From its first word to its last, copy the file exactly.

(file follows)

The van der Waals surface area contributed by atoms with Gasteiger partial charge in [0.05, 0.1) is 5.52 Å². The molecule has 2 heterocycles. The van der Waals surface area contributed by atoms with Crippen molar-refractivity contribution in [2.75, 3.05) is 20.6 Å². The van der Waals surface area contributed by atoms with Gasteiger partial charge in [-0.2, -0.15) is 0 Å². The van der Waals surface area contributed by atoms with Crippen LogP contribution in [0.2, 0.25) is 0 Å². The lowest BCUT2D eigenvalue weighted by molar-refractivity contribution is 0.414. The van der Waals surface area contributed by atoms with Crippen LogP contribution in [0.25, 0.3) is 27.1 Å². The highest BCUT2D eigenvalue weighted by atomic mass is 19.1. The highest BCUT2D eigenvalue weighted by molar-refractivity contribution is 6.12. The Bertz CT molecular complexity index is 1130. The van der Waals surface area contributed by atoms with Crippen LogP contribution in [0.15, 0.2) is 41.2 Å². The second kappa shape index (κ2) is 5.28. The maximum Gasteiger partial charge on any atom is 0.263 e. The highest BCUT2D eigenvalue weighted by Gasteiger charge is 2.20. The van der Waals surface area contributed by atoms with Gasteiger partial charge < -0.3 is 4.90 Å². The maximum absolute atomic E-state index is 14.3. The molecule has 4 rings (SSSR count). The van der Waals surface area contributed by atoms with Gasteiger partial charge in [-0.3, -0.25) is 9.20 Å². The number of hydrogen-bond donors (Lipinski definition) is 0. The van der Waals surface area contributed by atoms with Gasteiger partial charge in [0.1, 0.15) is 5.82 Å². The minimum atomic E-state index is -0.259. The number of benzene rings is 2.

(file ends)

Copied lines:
The van der Waals surface area contributed by atoms with Gasteiger partial charge in [0.05, 0.1) is 5.52 Å². The molecule has 2 heterocycles. The van der Waals surface area contributed by atoms with Crippen molar-refractivity contribution in [2.75, 3.05) is 20.6 Å². The van der Waals surface area contributed by atoms with Gasteiger partial charge in [-0.2, -0.15) is 0 Å². The van der Waals surface area contributed by atoms with Crippen LogP contribution in [0.2, 0.25) is 0 Å². The lowest BCUT2D eigenvalue weighted by molar-refractivity contribution is 0.414. The van der Waals surface area contributed by atoms with Crippen LogP contribution in [0.25, 0.3) is 27.1 Å². The highest BCUT2D eigenvalue weighted by atomic mass is 19.1. The highest BCUT2D eigenvalue weighted by molar-refractivity contribution is 6.12. The Bertz CT molecular complexity index is 1130. The van der Waals surface area contributed by atoms with Crippen LogP contribution in [0.15, 0.2) is 41.2 Å². The second kappa shape index (κ2) is 5.28. The maximum Gasteiger partial charge on any atom is 0.263 e. The highest BCUT2D eigenvalue weighted by Gasteiger charge is 2.20. The van der Waals surface area contributed by atoms with Gasteiger partial charge < -0.3 is 4.90 Å². The maximum absolute atomic E-state index is 14.3. The molecule has 4 rings (SSSR count). The van der Waals surface area contributed by atoms with Gasteiger partial charge in [-0.3, -0.25) is 9.20 Å². The number of hydrogen-bond donors (Lipinski definition) is 0. The van der Waals surface area contributed by atoms with Gasteiger partial charge in [0.1, 0.15) is 5.82 Å². The minimum atomic E-state index is -0.259. The number of benzene rings is 2.